I'll add that playing in an alternate tuning can free up some fingers and also let you easily do some variations on your melody that can make the playing sound more organic and less rote. Heh-- or less written!
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  #23  
Old 06-07-2012, 09:11 AM
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Toby Walker Toby Walker is offline
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Quote:
Originally Posted by slinco View Post
Of course there is a fingerstyle style that's more forgiving - country blues. There's a certain raw unpolished quality to good country blues. Polishing it up too much loses it. As an example, an unintentional mutted note from a finger on top of a fret can often sound wonderful, in an unexpected way. Especially if you are improvising and can dwell on it for a while, and draw it into the groove.

I'm not saying you should be intentionally sloppy when playing blues, but a high level of polish and precision isn't necessary and in fact often takes something away from the feel and emotion of the blues. IMHO of course.
Sorry, but I couldn't disagree with you more with you about that. All the great country blues musicians played very cleanly... from Charley Patton, Blind Lemon, Robert Johnson to the contemporaries like Mary Flower and Steve James.

However, this is the subject of a completely different thread.

Getting back to the OP's subject... the advice from Larry J and Landru is well worth noting. Playing some basic right hand patterns while playing various chords will help you clean up your playing. Taking classical lessons would also help... I know they helped me.
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  #24  
Old 06-07-2012, 09:46 AM
frankhond frankhond is offline
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I play fingerstyle. Started strumming and darn it's hard, I hit the wrong strings, pick is noisy, I lose pick into soundhole etc.

Each style is hard...
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  #25  
Old 06-07-2012, 11:22 AM
slinco slinco is offline
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................

Last edited by slinco; 08-03-2012 at 12:08 PM.
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  #26  
Old 06-07-2012, 11:48 AM
Fichtezc Fichtezc is offline
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I've been teaching myself how to play fingerstyle for about 4 years now. I agree, it's quite unforgiving. But you do reach a point when it's fairly natural. I've found now if I know the chords to a song (usually pop songs) I can pluck out the melody with it and play a quick arrangement almost flawlessly on the spot. This has taken years of dedicated practice, however, and the arrangements center around CAGED shapes so it's not incredibly impressive.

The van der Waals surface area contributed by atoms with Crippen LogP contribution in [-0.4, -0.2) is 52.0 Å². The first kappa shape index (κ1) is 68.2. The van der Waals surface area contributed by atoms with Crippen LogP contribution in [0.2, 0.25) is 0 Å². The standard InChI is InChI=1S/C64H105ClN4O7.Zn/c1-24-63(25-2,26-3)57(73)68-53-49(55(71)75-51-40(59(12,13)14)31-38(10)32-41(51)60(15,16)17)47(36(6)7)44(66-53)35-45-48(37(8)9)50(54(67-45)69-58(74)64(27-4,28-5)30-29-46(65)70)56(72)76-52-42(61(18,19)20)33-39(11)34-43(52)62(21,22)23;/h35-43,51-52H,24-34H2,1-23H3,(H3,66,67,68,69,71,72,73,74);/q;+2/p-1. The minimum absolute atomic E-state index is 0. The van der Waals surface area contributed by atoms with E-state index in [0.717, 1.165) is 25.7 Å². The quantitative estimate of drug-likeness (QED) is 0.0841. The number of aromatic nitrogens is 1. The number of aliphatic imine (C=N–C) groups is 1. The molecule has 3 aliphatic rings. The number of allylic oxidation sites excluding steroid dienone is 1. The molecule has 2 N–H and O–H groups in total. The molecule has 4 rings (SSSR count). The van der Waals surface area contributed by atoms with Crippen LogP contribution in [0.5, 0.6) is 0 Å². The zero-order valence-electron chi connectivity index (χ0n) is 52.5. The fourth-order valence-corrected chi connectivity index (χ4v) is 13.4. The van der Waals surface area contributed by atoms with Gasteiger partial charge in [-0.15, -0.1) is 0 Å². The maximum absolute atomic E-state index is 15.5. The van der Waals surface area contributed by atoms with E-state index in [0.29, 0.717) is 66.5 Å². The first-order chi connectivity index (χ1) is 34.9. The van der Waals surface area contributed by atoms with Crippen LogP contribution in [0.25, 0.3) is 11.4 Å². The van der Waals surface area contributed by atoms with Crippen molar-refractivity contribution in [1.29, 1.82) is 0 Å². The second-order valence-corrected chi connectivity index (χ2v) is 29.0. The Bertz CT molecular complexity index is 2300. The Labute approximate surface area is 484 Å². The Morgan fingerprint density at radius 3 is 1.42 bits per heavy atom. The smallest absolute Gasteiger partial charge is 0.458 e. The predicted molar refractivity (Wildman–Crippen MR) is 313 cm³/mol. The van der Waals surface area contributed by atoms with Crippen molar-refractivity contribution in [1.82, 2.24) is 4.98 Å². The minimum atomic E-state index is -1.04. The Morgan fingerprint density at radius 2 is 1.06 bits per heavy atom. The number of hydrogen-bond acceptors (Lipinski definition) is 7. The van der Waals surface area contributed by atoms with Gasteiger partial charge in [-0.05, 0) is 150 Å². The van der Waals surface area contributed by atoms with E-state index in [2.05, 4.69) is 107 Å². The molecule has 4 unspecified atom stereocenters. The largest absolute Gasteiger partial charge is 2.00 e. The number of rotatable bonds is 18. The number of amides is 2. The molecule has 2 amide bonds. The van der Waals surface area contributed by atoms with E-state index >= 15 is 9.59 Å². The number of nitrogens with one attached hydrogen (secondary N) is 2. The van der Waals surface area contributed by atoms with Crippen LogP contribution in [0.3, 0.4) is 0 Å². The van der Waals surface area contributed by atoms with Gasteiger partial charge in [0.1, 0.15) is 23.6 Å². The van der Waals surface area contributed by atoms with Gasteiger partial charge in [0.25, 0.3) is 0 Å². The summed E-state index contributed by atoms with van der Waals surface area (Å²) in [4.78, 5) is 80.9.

I tried to start picking and strumming a little while ago... It's still pretty difficult. I wouldn't say fingerstyle is elevated about picking/strumming much if at all.
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  #27  
Old 06-07-2012, 12:26 PM
Tuba Mike Tuba Mike is offline
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Hey Kats45:

You've gotten some excellent advice here. You can't go wrong with lessons (that 2nd ear, especially a trained one is invaluable) and recording yourself is also great. The recording doesn't lie. I started playing guitar 5 years ago but have been playing music much longer. With a masters in music performance, I have been using study guides such as etudes, scale and arpeggio studies, etc for over 40 years. When I first started on guitar, I plucked and strummed ditties and such for a couple of years and then decided I wanted to get more serious. I knew I would need some guitar books to help me grow and develop. A way to measure my progress and keep me focused. Otherwise, I would still be plucking and strumming ditties. The following books have helped my a great deal. Check them out and see if they are for you.

"Fingerstyle Guitar from Scratch" by Bruce Emery (Tab only).

"Travis-Style Guitar from Scratch" by Bruce Emery (if you into Travis picking) (also Tab only).

I love the Emery books. They are laid out in a way where you learn new right hand techniques on the same chords and songs so the left hand does not always have to be learning something new at the same time. Then, after your right hand has gotten the hang of it, he changes the left up a bit or introduces new chords and songs. The pieces progress nicely and new techniques are introduced at a good pace. And he is incredibly funny! That's just icing on the cake. Like all the books I use, I take them at my own pace (since I don't have to play for the school of music anymore!). They can be found at www.skepticalguitarist.com or your local music store (?)

"Right-Hand Arpeggio Studies for Acoustic Guitar" by Richard Matteson, Jr.